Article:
This week’s contributing author, Michele Rushfeldt, is a visual artist living and working in Brooklyn, NY. Her three-dimensional work focuses on materials associated with sexuality and kink, and depicts how observations of fringe eroticism feel and look. Originally from Minneapolis, MN, she obtained her BFA in painting from the Academy of Art University in San Francisco, and then her MFA from Pratt Institute. Her work has been exhibited nationally, including galleries in California, Washington, D.C., and New York.
ANTONIA PEREZ, JULIA ROONEY, ROSE NESTLER, AND KENDRA ROTH Consider THEORIES OF MATERIALITY
This past December, Pratt Institute hosted Voices in Contemporary Art (VoCA) and the Joan Mitchell Foundation (JMF) for a panel discussion that focused specifically on Legacy Specialists, artists who help organize and inventory the work of older artists as part of JMF’s Creating a Living Legacy (CALL) Program. The audience heard from three artists – Antonia Perez, Rose Nestler, and Julia Rooney – who, in addition to contributing their valuable time and experience to JMF’s CALL program, have managed to thrive in their own artistic practices as well. For this, the first panel discussion of the ongoing CALL/VoCA Talks series to focus on Legacy Specialists, main topics of discussion included materiality, archival ability, and controlling how one’s art is consumed. After brief presentations by the artists, moderator Kendra Roth, a sculpture conservator at the Metropolitan Museum of Art, lead a conversation about issues pertaining their work.
Antonia Perez’s description of her large-scale, crocheted plastic sculptures and installations prompted Roth to present questions that focused on the materials themselves. The artist described the labor-intensive process of making the work – the time, physical and emotional energy, and discipline it takes to complete each piece – and her growing commitment to saving the planet from our consumption of single-use plastics. Perez also described her commitment to not only the cultural history of her Mexican heritage, but also to future generations with artworks that are meant to be viewed as heirlooms. One of these works, entitled Estas En Tu Casa, is a large-scale, crocheted plastic mat for immigrants that read “You are In Your Home” in Spanish. Her public projects reach out into communities in order to invoke change, such as an interactive piece where the artist gave out plastic crocheted flowers to anyone who signed a written commitment to avoid using single-use plastics.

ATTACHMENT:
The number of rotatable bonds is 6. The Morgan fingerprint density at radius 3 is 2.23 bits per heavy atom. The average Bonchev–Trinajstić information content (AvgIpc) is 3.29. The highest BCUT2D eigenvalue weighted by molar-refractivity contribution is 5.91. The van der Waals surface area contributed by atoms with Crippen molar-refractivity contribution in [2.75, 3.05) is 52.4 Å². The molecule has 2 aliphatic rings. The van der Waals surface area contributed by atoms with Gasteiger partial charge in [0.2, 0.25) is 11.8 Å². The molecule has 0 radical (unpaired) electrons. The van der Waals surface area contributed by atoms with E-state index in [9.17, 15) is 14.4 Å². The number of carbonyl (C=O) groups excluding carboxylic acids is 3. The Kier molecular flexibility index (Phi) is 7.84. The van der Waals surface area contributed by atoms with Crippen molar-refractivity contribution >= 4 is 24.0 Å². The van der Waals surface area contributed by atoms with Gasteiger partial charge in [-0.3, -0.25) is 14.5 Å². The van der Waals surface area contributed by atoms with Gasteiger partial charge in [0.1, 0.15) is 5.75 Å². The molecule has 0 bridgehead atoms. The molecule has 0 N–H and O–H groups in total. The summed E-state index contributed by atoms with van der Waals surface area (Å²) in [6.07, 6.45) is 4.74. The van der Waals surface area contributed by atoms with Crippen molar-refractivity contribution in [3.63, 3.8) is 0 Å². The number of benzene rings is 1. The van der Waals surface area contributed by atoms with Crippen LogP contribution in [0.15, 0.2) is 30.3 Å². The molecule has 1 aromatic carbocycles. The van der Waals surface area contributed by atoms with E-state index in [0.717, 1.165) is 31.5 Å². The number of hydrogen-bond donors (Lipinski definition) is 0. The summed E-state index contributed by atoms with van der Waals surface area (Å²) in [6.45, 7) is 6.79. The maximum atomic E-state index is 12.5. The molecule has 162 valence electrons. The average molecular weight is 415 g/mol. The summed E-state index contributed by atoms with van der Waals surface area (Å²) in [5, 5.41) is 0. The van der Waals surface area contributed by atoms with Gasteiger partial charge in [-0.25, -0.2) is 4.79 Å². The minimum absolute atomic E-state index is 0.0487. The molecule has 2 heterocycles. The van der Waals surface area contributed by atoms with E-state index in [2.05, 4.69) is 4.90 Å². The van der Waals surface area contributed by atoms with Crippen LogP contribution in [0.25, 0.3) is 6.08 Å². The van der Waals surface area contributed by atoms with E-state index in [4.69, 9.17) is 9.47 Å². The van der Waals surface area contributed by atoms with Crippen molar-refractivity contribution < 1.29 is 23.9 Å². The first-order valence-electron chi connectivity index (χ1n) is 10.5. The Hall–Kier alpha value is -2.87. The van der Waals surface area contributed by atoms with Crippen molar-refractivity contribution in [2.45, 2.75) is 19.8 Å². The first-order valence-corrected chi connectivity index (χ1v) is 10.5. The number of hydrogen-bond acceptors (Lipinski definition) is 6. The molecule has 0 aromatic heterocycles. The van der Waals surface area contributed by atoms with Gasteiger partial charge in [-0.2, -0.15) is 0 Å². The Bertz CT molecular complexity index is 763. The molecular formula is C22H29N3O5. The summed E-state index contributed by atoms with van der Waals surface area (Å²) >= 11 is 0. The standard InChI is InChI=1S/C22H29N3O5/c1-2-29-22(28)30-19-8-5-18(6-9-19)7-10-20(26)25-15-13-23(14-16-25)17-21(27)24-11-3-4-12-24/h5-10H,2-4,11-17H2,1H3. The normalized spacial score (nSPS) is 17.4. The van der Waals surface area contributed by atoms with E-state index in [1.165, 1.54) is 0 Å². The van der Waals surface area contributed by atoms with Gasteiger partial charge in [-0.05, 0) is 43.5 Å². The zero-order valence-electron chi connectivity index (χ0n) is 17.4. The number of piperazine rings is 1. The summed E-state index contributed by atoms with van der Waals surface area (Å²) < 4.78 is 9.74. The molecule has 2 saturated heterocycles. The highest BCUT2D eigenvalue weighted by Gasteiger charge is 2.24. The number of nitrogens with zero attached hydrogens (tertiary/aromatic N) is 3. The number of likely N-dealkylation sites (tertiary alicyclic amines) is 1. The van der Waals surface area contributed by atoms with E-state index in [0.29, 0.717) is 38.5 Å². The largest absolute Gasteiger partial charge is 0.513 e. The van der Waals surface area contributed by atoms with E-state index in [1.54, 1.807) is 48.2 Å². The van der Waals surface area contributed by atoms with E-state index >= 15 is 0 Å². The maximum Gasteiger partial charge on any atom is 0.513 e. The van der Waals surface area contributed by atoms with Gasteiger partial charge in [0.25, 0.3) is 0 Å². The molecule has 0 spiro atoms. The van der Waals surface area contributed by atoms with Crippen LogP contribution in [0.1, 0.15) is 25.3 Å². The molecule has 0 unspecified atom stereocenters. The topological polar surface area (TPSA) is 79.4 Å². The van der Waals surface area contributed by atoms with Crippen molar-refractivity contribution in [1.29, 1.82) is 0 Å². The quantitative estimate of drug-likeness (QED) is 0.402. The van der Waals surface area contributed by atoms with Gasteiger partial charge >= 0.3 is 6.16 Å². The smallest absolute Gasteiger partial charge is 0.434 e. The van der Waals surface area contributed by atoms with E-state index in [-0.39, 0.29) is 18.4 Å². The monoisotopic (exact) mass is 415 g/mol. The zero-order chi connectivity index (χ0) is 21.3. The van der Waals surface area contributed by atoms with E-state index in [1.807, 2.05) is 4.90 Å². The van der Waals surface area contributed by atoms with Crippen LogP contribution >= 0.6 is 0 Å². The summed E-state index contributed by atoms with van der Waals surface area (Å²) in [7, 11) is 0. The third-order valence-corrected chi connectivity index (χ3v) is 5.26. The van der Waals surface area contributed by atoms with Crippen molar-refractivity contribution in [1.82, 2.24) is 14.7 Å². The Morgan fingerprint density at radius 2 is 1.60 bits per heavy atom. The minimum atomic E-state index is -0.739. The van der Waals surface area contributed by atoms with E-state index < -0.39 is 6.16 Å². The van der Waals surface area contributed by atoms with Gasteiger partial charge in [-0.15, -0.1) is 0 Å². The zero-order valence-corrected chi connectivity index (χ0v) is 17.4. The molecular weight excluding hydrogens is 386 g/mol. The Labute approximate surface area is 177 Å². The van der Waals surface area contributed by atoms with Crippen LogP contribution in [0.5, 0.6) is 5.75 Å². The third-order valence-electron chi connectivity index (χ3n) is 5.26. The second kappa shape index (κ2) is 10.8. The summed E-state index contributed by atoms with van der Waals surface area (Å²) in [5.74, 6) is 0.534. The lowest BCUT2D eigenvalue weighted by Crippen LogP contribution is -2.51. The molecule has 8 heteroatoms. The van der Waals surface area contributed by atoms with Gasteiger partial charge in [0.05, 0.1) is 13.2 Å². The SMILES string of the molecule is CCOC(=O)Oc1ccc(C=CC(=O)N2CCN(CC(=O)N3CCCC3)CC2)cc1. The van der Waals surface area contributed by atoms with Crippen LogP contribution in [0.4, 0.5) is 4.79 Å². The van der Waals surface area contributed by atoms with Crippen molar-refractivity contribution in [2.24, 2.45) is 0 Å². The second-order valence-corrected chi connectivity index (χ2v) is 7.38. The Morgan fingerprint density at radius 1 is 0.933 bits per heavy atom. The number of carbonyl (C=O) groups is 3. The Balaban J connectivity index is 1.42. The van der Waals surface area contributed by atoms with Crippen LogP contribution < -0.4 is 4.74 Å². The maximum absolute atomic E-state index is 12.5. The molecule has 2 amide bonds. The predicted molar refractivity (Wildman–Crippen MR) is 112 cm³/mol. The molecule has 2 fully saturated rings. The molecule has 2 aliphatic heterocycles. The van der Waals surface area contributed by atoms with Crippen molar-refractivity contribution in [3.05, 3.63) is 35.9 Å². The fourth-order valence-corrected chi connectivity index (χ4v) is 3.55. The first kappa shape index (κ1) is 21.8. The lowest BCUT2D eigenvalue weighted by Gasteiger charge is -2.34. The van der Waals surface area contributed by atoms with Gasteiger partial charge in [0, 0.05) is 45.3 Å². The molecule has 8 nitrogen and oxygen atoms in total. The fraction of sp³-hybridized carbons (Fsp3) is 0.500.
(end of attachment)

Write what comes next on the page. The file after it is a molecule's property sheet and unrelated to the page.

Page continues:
A three-time legacy specialist with a recently acquired MFA from Brooklyn College, Rose Nestler was the second artist to speak about her work. She speaks of her sculptures like friends, giving them personalities and roles, and even going so far as to give them lives through performance and film. Nestler’s interest in the body, gender, and power dynamics makes itself evident in her work from the last several years, beginning with her performance sculptures about wrestlers. The work speaks to the complicated nature of masculinity, with the sculptural body part props being torn off of the main torso one by one, like kinky, fetishized objects. Incorporating humor into her feminist message, she began making work using control-top pantyhose in an effort to take traditionally feminine, restrictive items and turn them into something absurd and out of control – in this case, in direct rejection of the male gaze. During the description of some of her more recent work, the artist’s interest turned to spaces that are historically gendered, such as corporate office culture. She began incorporating the performativity of the women’s power suit, sometimes viewed as a shield for women, or a manifestation of shame for covering the body, into sculptures and films inspired by the #MeToo movement. Since her most recent solo show in January, 2018, Nestler has started looking at the world of sports for inspiration, and how this traditionally male subculture feeds into the system of patriarchy.